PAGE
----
So ya'd think on a morning when the official jobs number comes in just shy of a million that the stock market would be screaming higher, wouldn't ya?
Only if you thought today's stock market (investors and traders collectively) were the least bit interested in the fundamentals...
Well, in truth, they actually are very interested in the fundamentals -- it's just that the bulls would prefer to not see them improve to any serious degree.
You see, today's market is trading on top-down stimulus, and the prospects for more going forward. Should the economy show serious signs of life, and of lasting inflation, well -- at least when it comes to EASY monetary policy (read low interest rates and fast money printing) -- that's a serious problem.
Thus, everything interest-rate-sensitive is feeling it this morning: The dollar's up, Gold, tech and utility stocks are down, bank stocks are up.
On balance US stocks are doing okay (call it mixed) to start the day.
As for today's jobs news and the pressure it puts on the Fed to pull the punchbowl, well -- in that they remain desperate to not poop on the party (burst asset bubbles) -- they'll leverage the fact that there remains 6 million unemployed Americans vs pre-covid, and, speaking of covid, that the latest concerning trend has accelerated since the July jobs data was collected (mid-month).
Asia leaned red again overnight, with 9 of the 16 markets we track closing lower.
Europe's leaning slightly green this morning, with 10 of the 19 bourses we follow trading up as I type.
US stocks, save for the interest rate sensitive sectors, are better to start the day: Dow up 94 points (0.27%), SP500 up 0.01%, SP500 Equal Weight up 0.20%, Nasdaq 100 down 0.42%, Nasdaq Comp down 0.32%, Russell 2000 up 0.45%.
The VIX (SP500 implied volatility) is down 2.26%. VXN (Nasdaq 100 i.v.) is down 1.24%.
Oil futures are down 0.45%, gold's down 2.21%, silver's down 3.33%, copper futures are up 0.70% and the ag complex is down 0.11%.
The 10-year treasury is down (yield up) and the dollar is up a big 0.48%.
Led by MP (rare earth miner), bank stocks, oil services stocks, materials and energy stocks -- but dragged by gold miners, silver, gold, uranium miners, Indian equities and solar stocks -- our core portfolio is off 0.17% to start the session.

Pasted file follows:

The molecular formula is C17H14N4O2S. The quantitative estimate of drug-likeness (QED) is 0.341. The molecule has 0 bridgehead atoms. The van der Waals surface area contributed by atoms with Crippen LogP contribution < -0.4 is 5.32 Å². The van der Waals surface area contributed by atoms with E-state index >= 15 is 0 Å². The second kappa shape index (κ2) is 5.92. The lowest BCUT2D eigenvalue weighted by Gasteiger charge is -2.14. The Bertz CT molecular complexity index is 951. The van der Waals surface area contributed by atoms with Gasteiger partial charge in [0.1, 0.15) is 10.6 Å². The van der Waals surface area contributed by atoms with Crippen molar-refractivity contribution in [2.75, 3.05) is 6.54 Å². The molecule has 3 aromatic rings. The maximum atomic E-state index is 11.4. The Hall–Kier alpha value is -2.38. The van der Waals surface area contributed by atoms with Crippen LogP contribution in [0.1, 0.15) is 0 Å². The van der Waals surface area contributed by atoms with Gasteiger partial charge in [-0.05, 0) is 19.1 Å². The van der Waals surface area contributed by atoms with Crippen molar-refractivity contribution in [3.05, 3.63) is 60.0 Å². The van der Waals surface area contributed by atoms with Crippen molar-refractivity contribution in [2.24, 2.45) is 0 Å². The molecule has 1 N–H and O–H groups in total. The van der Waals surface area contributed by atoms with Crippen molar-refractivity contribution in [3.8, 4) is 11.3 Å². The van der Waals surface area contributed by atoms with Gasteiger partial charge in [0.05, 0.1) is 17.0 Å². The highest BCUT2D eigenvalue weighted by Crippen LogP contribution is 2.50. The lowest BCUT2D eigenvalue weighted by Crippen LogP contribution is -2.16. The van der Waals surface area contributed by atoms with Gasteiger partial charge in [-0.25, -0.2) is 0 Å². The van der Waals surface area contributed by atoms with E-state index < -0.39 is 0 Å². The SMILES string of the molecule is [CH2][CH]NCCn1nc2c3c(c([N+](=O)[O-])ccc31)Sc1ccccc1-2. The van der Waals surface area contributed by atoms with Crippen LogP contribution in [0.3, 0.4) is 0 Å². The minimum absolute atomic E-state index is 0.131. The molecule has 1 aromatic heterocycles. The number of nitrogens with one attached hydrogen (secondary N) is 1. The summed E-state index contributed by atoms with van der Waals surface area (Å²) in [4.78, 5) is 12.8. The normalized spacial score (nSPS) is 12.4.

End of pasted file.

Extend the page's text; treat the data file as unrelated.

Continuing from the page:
We've drawn plenty of parallels between the current stock market setup and bubbles (tech bubble in particular) past. So you know that valuations of late have pretty much eclipsed those late-90s records.
In the close to yesterday's morning note I wrote (with regard to our global macro approach to investing) the following:
"Frankly, I couldn't imagine approaching our task in any other manner. Stock market-centricity -- the retail advisor's ethos -- is, in our view, a historically dangerous way to approach the investing process, particularly right here."
To get a feel for why a global macro view of the world is an absolute must (particularly right here), here's a look at how such an approach (using the index that tracks global macro hedge funds as our proxy) fared leading into the tech bubble blowup and stretching through the 2008 Great Financial Crisis:
Note how global macro managers (in the aggregate) successfully avoided the tech debacle, then captured less than half the drawdown of the S&P during the '08 crisis. Booking huge outperformance over the time period.
Since then, however, U.S. stocks have been on an absolute tear (which we exploited)! But, then again, during the notable drawdowns along the way the global macro approach fared much better, without exception.